Review of cervical cancer slides now expected to be six months late
Delay could affect women’s ability to take court cases where misreading of slides alleged
A cervical cancer cell. The RCOG has been tasked with reviewing the screening history of women with cervical cancer and, in some cases, identifying the impact on their treatment.
Just over one-third of slides of women with cervical cancer have been transferred to a Government-ordered review by the Royal College of Obstetricians and Gynaecologists (RCOG), which is supposed to have been completed by now.
The RCOG review in the UK began work last month and is now expected to finish in August, six months late, according to the Department of Health and the HSE.
The delay, which was ordered in response to the CervicalCheck controversy last year, is prompting concern among women who have consented to have their slides reviewed that the two-year statute of limitations might apply before the review is completed. This could affect their ability to take a court case where misreading of slides is alleged.
Of the 1,766 slides to be reviewed, 683 have been sent to the RCOG, officials told a meeting of the CervicalCheck steering committee this week.
An imaging issue that has arisen with the slides tested by one of the overseas labs used by CervicalCheck is being resolved by transferring these slides first to the Coombe hospital in Dublin and then to RCOG, the steering group heard.
The RCOG has been tasked with reviewing the screening history of women with cervical cancer and, in the case of those with “discordant” results, identifying the impact on their treatment. The exact method of operation of the review remains unclear, but it will not deal with issues of negligence in the reading of slides.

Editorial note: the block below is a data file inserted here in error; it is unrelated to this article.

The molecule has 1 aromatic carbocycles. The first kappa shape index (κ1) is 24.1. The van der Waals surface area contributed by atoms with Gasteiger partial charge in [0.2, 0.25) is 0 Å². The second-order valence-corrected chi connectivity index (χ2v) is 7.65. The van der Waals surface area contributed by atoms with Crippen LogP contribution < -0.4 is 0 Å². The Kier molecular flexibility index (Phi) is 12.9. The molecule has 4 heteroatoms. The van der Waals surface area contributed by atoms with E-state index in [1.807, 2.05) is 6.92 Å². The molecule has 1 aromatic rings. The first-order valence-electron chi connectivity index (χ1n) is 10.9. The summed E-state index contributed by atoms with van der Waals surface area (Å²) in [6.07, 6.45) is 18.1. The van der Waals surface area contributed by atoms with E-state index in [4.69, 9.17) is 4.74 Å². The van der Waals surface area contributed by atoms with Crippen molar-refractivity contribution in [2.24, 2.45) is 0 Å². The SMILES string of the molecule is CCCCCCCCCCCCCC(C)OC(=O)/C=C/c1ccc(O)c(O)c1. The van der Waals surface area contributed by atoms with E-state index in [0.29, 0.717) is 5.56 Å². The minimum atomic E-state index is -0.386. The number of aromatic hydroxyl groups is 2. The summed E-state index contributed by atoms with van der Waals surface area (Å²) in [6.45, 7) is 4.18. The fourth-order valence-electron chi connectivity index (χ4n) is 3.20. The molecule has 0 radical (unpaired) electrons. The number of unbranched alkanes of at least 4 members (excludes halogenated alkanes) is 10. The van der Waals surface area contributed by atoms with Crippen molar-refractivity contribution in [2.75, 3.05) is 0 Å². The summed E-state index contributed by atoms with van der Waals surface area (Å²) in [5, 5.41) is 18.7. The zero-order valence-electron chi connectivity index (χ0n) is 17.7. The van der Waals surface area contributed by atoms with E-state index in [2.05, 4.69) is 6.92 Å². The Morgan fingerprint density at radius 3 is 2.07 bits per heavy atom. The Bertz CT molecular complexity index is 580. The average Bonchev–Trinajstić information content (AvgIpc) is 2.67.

A total of 1,075 women had consented to their slides being reviewed by the RCOG by the deadline of last February. Thirteen women who were participating are also having their slides reviewed privately.
The 221 group of women affected by the CervicalCheck controversy have asked the department to fund the cost of private slide reviews – estimated at about €5,000 – but the issue remains under consideration by Minister for Health Simon Harris.
Some 4,600 women whose smears were HPV tested by Quest Diagnostics will have to be retested after the samples expired, the HSE told the steering group. Quest has committed to a four-week turnaround for these results.
Department officials have denied trying to close down the steering group, which includes a number of patient and non-public service representatives.
The minutes of the February meeting of the steering committee, published on Friday, state: “The department stated that the March meeting could be a second-last or last meeting, provided that there was sufficient progress on key areas including the RCOG review, pressing capacity issues, and the HPV project timeline, and that this would be kept under review.”
At this week’s meeting of the committee, officials insisted their remarks were “misunderstood”. Patient representatives said they wanted to the see the terms of the reference of the steering group amended to ensure it stayed in existence until all its major tasks were completed.
The issue is to be further discussed at a meeting next month.